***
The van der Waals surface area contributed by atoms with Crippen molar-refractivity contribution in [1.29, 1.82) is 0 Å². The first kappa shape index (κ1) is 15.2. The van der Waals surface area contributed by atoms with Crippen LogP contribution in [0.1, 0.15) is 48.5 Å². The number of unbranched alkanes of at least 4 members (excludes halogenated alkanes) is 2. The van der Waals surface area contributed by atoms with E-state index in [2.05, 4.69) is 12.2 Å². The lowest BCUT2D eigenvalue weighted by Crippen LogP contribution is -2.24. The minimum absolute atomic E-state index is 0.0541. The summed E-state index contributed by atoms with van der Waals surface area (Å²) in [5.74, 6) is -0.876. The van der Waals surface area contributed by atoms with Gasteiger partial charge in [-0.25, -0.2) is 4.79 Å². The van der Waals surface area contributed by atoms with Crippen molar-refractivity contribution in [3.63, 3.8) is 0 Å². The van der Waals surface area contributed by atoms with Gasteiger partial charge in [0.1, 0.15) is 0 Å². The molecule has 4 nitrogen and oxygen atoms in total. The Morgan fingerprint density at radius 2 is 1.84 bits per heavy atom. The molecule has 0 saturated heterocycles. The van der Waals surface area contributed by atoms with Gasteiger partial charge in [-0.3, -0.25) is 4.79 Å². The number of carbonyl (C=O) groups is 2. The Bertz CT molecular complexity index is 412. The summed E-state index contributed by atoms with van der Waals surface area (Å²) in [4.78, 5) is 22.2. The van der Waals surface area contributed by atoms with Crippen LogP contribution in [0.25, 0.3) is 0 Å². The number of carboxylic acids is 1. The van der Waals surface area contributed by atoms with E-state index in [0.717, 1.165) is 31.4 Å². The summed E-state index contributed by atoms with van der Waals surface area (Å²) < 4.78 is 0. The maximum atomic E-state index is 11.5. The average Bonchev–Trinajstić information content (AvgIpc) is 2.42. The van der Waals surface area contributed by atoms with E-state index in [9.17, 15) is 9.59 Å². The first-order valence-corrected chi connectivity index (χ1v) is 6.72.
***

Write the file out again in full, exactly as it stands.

The van der Waals surface area contributed by atoms with Crippen molar-refractivity contribution in [1.29, 1.82) is 0 Å². The first kappa shape index (κ1) is 15.2. The van der Waals surface area contributed by atoms with Crippen LogP contribution in [0.1, 0.15) is 48.5 Å². The number of unbranched alkanes of at least 4 members (excludes halogenated alkanes) is 2. The van der Waals surface area contributed by atoms with E-state index in [2.05, 4.69) is 12.2 Å². The lowest BCUT2D eigenvalue weighted by Crippen LogP contribution is -2.24. The minimum absolute atomic E-state index is 0.0541. The summed E-state index contributed by atoms with van der Waals surface area (Å²) in [5.74, 6) is -0.876. The van der Waals surface area contributed by atoms with Gasteiger partial charge in [-0.25, -0.2) is 4.79 Å². The van der Waals surface area contributed by atoms with Crippen molar-refractivity contribution in [3.63, 3.8) is 0 Å². The van der Waals surface area contributed by atoms with Gasteiger partial charge in [0.1, 0.15) is 0 Å². The molecule has 4 nitrogen and oxygen atoms in total. The Morgan fingerprint density at radius 2 is 1.84 bits per heavy atom. The molecule has 0 saturated heterocycles. The van der Waals surface area contributed by atoms with Gasteiger partial charge in [-0.3, -0.25) is 4.79 Å². The number of carbonyl (C=O) groups is 2. The Bertz CT molecular complexity index is 412. The summed E-state index contributed by atoms with van der Waals surface area (Å²) in [4.78, 5) is 22.2. The van der Waals surface area contributed by atoms with Crippen LogP contribution in [0.25, 0.3) is 0 Å². The number of carboxylic acids is 1. The van der Waals surface area contributed by atoms with E-state index in [0.717, 1.165) is 31.4 Å². The summed E-state index contributed by atoms with van der Waals surface area (Å²) < 4.78 is 0. The maximum atomic E-state index is 11.5. The average Bonchev–Trinajstić information content (AvgIpc) is 2.42. The van der Waals surface area contributed by atoms with E-state index in [9.17, 15) is 9.59 Å². The first-order valence-corrected chi connectivity index (χ1v) is 6.72.